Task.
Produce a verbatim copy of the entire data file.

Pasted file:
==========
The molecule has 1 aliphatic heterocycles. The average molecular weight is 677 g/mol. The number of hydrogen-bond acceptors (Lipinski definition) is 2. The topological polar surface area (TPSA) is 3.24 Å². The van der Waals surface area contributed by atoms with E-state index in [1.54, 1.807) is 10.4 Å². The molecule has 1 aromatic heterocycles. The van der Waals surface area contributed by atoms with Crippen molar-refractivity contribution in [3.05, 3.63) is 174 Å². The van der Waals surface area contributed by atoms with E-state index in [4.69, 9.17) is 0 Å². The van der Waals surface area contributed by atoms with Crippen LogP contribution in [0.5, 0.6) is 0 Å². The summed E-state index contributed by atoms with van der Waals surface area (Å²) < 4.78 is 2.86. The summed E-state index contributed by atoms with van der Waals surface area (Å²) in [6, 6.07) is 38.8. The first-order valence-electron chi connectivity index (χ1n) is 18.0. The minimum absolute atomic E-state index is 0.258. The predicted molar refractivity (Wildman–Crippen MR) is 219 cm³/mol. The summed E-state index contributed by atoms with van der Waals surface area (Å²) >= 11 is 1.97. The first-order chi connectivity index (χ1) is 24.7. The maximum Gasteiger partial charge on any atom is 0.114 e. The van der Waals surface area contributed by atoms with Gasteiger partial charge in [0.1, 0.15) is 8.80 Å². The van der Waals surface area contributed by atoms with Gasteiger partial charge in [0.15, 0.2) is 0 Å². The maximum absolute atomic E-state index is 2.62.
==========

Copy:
The molecule has 1 aliphatic heterocycles. The average molecular weight is 677 g/mol. The number of hydrogen-bond acceptors (Lipinski definition) is 2. The topological polar surface area (TPSA) is 3.24 Å². The van der Waals surface area contributed by atoms with E-state index in [1.54, 1.807) is 10.4 Å². The molecule has 1 aromatic heterocycles. The van der Waals surface area contributed by atoms with Crippen molar-refractivity contribution in [3.05, 3.63) is 174 Å². The van der Waals surface area contributed by atoms with E-state index in [4.69, 9.17) is 0 Å². The van der Waals surface area contributed by atoms with Crippen LogP contribution in [0.5, 0.6) is 0 Å². The summed E-state index contributed by atoms with van der Waals surface area (Å²) < 4.78 is 2.86. The summed E-state index contributed by atoms with van der Waals surface area (Å²) in [6, 6.07) is 38.8. The first-order valence-electron chi connectivity index (χ1n) is 18.0. The minimum absolute atomic E-state index is 0.258. The predicted molar refractivity (Wildman–Crippen MR) is 219 cm³/mol. The summed E-state index contributed by atoms with van der Waals surface area (Å²) >= 11 is 1.97. The first-order chi connectivity index (χ1) is 24.7. The maximum Gasteiger partial charge on any atom is 0.114 e. The van der Waals surface area contributed by atoms with Gasteiger partial charge in [0.1, 0.15) is 8.80 Å². The van der Waals surface area contributed by atoms with Gasteiger partial charge in [0.15, 0.2) is 0 Å². The maximum absolute atomic E-state index is 2.62.